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Monday, 18 December 1905


Mr SPEAKER - May I, at the commencement of this sitting, call the attention of honorable members to the fact that it is grossly unfair to the honorable member addressing the House to carry on conversations in a loud tone of voice. I would ask those who wish to converse either to go outside for that purpose, or else to do so in such low tones that honorable members who desire to follow the debate will not be prevented from doing so.


Mr CONROY - In this Bill an attempt is being made to amalgamate the laws of six States into something like a harmonious whole. The fact that the measure has been discussed at some length in another Chamber is not sufficient in itself to enable me to form any conclusion with regard to it. So far as I have been able to gather from a glance at the Bill, the laws of the States have been partly embodied and partly discarded, whilst new provisions have been adopted, which are at variance with international law. I see great difficulty in dealing with this very complicated question at the close of the session, and I had hoped that the Minister would consent to allow the Bill to remain over until next session. The public now know where they are under the States laws, but it is proposed to hurriedly bring into operation 3 measure which will alter the whole of the conditions affecting copyright in Australia. It is urged that we shall be able under the Bill to take advantage of international copyright law, but any benefit that may accrue in that direction will not compensate for the injury that may be inflicted upon individuals by passing a measure without full discussion. If this Bill had been introduced at the beginning of the session, its consideration would have occupied at least a month, and I fail to see why we should be asked to pass it without subjecting it to criticism, which, when not carried to extremes, is always in the interests of the public, and" affords one of the best safeguards against slovenly law-making. The Bill appears tome to foe framedupon two conflicting principles. When the Electoral Act was before us, I pointed out that it had been framed upon two conflicting principles, but I was laughed at for my pains. What has been the result? We have had to devote our attention during this session to no less than three Bills relating to matters which should have been effectively dealt with in the original measure. I refer to the Electoral Act Amendment Bill, the Representation Bill, and the Census and Statistics Bill. If the original measure had been properly considered, these Bills would not have been necessary. I have no hesitation in saying that if we pass the measure now before us with undue haste, it will lead us into trouble. I would point out that, whereas in the case of the Electoral Act, our action resulted merely in depriving persons of rights, which, in many cases,. they had no special desire to exercise, we shall, by passing a faulty copyright law, deprive a number of people of their bread and butter. I understand that it is intended to strike out the provisions in the Bill relating to newspaper copyright.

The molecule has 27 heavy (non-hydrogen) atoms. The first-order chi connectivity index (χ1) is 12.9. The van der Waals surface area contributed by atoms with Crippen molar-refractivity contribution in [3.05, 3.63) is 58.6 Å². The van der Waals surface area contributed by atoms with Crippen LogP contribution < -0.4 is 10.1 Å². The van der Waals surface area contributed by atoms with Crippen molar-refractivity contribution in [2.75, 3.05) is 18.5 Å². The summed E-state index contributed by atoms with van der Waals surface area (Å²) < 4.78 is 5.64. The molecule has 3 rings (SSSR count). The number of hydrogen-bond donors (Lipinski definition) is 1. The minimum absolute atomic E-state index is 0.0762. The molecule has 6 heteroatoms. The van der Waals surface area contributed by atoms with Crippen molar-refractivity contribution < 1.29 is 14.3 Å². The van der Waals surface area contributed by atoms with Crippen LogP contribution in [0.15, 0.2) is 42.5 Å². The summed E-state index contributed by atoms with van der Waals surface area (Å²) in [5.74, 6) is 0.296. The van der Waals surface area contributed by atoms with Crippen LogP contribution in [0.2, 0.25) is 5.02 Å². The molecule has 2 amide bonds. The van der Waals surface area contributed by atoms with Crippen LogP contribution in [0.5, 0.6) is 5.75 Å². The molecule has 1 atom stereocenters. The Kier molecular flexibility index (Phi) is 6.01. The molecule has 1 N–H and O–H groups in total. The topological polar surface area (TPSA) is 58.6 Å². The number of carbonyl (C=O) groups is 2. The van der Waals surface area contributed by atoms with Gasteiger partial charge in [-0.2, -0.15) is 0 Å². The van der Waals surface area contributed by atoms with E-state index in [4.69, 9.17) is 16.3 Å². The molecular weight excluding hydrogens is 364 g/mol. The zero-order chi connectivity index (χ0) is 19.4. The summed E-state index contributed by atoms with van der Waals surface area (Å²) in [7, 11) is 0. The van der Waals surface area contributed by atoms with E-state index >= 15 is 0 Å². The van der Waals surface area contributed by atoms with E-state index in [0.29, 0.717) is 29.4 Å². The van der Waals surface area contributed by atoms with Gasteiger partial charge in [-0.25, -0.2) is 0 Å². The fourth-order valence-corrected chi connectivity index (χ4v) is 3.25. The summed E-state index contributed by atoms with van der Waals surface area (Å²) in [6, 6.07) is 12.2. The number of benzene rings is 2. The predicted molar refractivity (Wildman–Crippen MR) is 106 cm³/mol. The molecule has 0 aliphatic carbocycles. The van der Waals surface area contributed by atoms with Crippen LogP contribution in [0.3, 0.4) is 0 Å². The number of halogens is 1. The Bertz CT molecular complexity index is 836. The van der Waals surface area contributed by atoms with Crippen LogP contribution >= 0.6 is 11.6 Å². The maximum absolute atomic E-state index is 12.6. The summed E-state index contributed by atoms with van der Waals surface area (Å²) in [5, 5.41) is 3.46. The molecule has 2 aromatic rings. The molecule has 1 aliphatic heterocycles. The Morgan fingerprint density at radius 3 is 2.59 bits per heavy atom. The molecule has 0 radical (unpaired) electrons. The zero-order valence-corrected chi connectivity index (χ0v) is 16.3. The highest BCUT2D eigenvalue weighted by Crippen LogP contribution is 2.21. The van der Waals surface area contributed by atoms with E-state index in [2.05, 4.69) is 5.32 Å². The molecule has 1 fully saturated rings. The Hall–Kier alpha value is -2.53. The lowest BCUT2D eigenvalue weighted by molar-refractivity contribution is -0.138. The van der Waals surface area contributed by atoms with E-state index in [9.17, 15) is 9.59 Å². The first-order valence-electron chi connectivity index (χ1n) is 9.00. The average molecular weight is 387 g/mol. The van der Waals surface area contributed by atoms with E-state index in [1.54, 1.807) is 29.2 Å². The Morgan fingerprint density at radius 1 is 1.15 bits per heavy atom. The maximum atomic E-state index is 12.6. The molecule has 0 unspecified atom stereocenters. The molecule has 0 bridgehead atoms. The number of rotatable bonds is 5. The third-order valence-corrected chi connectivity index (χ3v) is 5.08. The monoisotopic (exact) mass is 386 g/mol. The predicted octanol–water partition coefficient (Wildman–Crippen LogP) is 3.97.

Mr Groom - We intend to strike out clause 34.


Mr CONROY - There can be no doubt that that clause contains a proposal to entirely alter the law of copyright as it exists in Great Britain, and although it is desirable that its consideration should be deferred, I would point out that no radical alteration such as is proposed can be made in the measure without affecting a number of other clauses. The Bill has been framed as a harmonious whole, and if we adopt the course proposed by the Government,

Ave shall considerably vary the incidence of copyright as dealt with in other parts of the Bill. I strongly protest against the measure being proceeded with under present circumstances.

Question resolved in the affirmative.

Bill read a second time.

In Committee:

Clauses 1 to 3 agreed to.

Clause 4 -

In this Act, unless the contrary intention appears - "Pirated book" means a reproduction of a book made in any manner without the authority of the owner of the copyright in the book. . . .







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